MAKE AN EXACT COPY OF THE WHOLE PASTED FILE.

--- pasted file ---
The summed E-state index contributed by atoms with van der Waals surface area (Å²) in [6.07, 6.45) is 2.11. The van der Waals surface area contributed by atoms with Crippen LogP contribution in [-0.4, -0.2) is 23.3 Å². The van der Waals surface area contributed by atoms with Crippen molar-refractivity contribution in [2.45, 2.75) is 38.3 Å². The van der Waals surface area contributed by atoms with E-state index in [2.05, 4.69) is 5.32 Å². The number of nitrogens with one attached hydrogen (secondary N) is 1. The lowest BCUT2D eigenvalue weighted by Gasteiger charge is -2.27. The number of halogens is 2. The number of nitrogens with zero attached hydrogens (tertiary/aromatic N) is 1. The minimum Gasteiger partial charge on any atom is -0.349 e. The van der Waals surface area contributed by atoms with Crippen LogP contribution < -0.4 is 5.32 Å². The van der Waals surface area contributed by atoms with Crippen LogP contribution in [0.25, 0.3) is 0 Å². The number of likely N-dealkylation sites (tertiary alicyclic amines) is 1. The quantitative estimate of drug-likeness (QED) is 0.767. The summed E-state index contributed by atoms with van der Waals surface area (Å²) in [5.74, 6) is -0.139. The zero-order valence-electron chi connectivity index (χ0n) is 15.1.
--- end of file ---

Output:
The summed E-state index contributed by atoms with van der Waals surface area (Å²) in [6.07, 6.45) is 2.11. The van der Waals surface area contributed by atoms with Crippen LogP contribution in [-0.4, -0.2) is 23.3 Å². The van der Waals surface area contributed by atoms with Crippen molar-refractivity contribution in [2.45, 2.75) is 38.3 Å². The van der Waals surface area contributed by atoms with E-state index in [2.05, 4.69) is 5.32 Å². The number of nitrogens with one attached hydrogen (secondary N) is 1. The lowest BCUT2D eigenvalue weighted by Gasteiger charge is -2.27. The number of halogens is 2. The number of nitrogens with zero attached hydrogens (tertiary/aromatic N) is 1. The minimum Gasteiger partial charge on any atom is -0.349 e. The van der Waals surface area contributed by atoms with Crippen LogP contribution < -0.4 is 5.32 Å². The van der Waals surface area contributed by atoms with Crippen LogP contribution in [0.25, 0.3) is 0 Å². The number of likely N-dealkylation sites (tertiary alicyclic amines) is 1. The quantitative estimate of drug-likeness (QED) is 0.767. The summed E-state index contributed by atoms with van der Waals surface area (Å²) in [5.74, 6) is -0.139. The zero-order valence-electron chi connectivity index (χ0n) is 15.1.